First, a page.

Guest Post: John Allison
Thank God It’s Friday
I recall becoming aware, deciding to open my eyes, realizing that I could only open one maybe, realizing that my mouth was full of salty hard barnacles that could possibly be my teeth, and discovering that every muscle silently pushed back, resisting movement. Sections of my arms and legs and torso screamed, as if they were covered with cuts, sharp cuts, long exquisite slits. My ears were ringing; I tried to grunt just to make a noise, and while I felt it in my throat, I heard nothing in my ears. My body then started to roll, over and over on a hard metal surface, grinding my hurting body into my hurting body, rhythmically pounding alternate sides of my head. Then there was nothing. My body was suspended. I couldn’t tell if gravity was still at work, but I had somehow been dumped. I hit what I eventually realized was a very thin, very old, very hard tombstone. The weight of my limp body cracked at least one rib as I folded over that marble slab jutting out of the ground, and I came to rest like a hundred pound bag of spuds thrown over the back of a chair. Dumped.
I couldn’t focus on the complete list of items of immediate concern. What happened to me? Who did this? Where am I? Is it over? Is the next step for me to save myself before I die? I seem to have a memory of walking to work at the bookstore (it was a beautiful summer day), working almost until lunchtime, and going into the bathroom. Nothing between then and being human wreckage.
I tried not to move, not that I could. I tried to be totally quiet and listen. I thought I heard a footstep or two, but then it was just the wind blowing the leaves – blowing a cold November wind. The wind irritated my skin; it screamed as the cold made it sigh in relief.
The curved top of the thin crippling tombstone almost cut me in half. I tried to rock my body a little to one side, then the other. I heard a moan accompany the many layers of pain, as my body randomly decided to slide to the left, down and off the edge, crushing itself onto the ground. I felt my hand hit first with the weight of my body forcing it into the hard dirt. My wrist folded back, accompanied by a new pain that only was matched by the horrid crunch of a wrist shattering. I was on the ground. That was, possibly, a step forward. Unfortunately, whatever, whomever had done this to me, was not gone. I tried to push my face up out of the cold dirt with my remaining arm, tried to will my one eye to open, with perhaps enough of the second for a little depth perception. I saw the tombstone that I had quickly come to know so well. Beyond it was another tombstone and another, and back behind those two, I could see what perhaps was a pair of black steel tipped engineer’s boots, and dark denim jeans. The boots were pointed at me. My body twisted uncontrollably and my gut contorted; hot blood under pressure gushed out between my teeth and onto my arm. The sensation was very different, since usually the feeling would have naturally made my mouth snap open wide, but my jaw just passively watched.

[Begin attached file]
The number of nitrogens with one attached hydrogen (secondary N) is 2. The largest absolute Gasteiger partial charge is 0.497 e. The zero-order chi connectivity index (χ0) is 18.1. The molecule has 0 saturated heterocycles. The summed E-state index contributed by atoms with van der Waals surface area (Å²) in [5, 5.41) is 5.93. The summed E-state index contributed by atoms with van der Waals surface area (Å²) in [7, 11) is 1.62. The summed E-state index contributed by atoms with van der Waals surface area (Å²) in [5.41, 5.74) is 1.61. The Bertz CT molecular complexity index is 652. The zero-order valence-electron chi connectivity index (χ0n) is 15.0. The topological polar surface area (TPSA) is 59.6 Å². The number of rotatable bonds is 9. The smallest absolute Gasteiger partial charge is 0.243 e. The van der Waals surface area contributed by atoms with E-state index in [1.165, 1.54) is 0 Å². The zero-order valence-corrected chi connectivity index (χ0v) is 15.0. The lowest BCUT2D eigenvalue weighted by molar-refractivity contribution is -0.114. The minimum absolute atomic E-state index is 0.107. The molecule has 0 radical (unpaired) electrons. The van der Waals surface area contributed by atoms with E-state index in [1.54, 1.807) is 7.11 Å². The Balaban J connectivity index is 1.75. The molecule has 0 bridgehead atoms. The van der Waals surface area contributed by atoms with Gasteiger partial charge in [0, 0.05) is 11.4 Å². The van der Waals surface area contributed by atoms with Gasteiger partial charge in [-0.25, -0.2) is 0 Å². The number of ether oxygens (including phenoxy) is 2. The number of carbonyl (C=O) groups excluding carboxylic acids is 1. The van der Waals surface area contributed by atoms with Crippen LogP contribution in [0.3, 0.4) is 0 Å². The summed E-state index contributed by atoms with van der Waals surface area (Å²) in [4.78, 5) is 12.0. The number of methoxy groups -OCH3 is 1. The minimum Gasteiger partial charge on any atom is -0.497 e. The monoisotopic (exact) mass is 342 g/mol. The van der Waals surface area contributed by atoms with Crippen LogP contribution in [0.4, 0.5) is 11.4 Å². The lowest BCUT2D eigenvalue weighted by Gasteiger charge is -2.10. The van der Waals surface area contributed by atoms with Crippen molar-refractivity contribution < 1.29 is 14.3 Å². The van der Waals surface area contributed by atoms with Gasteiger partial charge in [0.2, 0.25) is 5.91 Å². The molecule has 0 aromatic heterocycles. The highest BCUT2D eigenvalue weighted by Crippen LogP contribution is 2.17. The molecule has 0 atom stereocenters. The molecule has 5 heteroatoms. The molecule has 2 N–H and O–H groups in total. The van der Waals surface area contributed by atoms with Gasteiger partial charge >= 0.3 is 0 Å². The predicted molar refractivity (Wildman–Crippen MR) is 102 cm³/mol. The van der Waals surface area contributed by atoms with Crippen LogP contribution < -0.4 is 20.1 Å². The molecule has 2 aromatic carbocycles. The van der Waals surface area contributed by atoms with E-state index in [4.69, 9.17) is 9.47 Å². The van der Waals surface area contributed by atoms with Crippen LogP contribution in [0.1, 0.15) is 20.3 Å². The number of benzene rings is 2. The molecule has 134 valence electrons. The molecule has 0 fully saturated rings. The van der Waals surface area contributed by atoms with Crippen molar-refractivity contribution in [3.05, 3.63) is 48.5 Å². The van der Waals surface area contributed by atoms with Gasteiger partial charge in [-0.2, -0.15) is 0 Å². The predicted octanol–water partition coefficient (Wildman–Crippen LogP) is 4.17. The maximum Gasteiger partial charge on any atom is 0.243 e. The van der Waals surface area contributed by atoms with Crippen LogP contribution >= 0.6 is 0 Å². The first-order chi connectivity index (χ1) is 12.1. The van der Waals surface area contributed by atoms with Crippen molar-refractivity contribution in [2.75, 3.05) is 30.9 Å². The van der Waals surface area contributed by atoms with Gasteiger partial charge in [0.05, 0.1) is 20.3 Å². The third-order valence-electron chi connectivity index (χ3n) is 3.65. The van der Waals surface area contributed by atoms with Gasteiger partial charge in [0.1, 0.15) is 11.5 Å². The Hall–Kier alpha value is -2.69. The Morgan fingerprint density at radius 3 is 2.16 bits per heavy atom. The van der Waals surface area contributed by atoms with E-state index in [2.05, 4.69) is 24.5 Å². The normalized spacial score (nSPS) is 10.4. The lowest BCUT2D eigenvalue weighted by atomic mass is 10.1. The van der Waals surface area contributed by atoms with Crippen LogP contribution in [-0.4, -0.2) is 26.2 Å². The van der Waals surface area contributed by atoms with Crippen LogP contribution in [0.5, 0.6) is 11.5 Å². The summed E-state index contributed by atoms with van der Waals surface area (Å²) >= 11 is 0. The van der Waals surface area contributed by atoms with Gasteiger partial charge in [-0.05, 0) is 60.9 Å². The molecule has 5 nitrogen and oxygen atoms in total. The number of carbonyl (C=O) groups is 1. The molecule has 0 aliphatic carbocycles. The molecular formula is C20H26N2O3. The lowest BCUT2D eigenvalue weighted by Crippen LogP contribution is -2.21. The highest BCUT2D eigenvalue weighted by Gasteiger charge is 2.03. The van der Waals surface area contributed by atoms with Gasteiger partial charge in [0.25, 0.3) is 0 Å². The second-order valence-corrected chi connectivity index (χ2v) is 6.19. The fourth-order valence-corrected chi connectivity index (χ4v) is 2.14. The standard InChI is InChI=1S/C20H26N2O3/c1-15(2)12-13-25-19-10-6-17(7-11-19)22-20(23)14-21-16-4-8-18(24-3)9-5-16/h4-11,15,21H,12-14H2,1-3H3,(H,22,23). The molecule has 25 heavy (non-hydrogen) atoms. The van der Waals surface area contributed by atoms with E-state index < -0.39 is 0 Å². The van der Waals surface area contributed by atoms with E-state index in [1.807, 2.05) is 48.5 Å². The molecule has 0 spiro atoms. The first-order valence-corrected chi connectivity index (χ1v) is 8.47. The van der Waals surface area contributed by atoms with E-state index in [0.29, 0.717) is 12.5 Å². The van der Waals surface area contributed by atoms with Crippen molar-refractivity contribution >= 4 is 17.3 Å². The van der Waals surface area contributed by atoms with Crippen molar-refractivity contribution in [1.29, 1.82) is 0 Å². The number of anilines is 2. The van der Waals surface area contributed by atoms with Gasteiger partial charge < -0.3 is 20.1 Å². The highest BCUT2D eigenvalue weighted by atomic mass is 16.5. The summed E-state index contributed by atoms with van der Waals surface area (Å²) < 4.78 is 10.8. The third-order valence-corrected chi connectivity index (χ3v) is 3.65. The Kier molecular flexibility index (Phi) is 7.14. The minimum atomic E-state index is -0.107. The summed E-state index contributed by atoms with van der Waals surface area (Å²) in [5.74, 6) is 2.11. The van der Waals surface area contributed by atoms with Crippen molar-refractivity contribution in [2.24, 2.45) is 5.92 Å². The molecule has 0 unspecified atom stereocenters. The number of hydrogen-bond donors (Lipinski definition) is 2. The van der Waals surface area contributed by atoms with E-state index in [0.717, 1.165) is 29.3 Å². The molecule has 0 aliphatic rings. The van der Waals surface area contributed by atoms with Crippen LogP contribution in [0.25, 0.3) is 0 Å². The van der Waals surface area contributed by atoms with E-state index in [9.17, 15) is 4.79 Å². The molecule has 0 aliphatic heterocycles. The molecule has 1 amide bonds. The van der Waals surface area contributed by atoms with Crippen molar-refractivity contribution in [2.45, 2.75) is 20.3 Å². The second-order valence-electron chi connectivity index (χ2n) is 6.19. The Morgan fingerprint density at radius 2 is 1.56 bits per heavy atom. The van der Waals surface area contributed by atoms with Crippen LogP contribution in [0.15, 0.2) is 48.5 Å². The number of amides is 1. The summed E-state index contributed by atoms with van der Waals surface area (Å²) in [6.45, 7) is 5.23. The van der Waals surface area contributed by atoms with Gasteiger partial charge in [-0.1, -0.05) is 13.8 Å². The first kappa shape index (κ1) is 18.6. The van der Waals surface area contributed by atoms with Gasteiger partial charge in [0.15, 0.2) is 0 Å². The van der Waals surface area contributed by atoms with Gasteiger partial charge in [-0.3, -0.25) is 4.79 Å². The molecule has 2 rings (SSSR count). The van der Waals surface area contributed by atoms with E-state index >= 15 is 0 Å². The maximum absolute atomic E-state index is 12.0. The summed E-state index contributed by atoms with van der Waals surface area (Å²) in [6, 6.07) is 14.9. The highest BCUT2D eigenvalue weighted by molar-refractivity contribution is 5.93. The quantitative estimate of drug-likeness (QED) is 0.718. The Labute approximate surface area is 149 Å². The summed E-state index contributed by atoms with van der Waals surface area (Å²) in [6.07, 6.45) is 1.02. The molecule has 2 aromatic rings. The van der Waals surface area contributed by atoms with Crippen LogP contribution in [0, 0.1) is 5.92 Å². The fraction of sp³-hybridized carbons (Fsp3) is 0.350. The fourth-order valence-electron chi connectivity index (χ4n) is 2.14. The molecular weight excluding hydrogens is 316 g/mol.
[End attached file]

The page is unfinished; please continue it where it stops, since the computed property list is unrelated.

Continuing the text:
I looked up again and the two legs were no longer where I’d seen them.
I heard the crackle of a boot on the carpet of dried leaves next to my cheek. I tried again to pick my head off the ground. While I had neither the energy nor the ability to cry, pain leaked out of my eyes. The black leather boot glistened with my tears. It was that close.
I heard her cough, and clear her throat. Then she spoke. She said, “isn’t randomness sublime?” She didn’t wait for an answer.
A woman’s hand reached down and wiped off her boot with a patterned silk scarf. She then dropped it on the ground, partially covering my face. I listened as her footsteps faded into the distance. I heard what sounded like a large metal gate creak open and clang shut.
My head filled with a beautiful perfume that seemed to form a thin cocoon around me as I breathed it in. As I slipped back into unconsciousness, I imagined that I was lying on a bed of jasmine petals, in a freshly ironed white cotton nightgown – very elegant.
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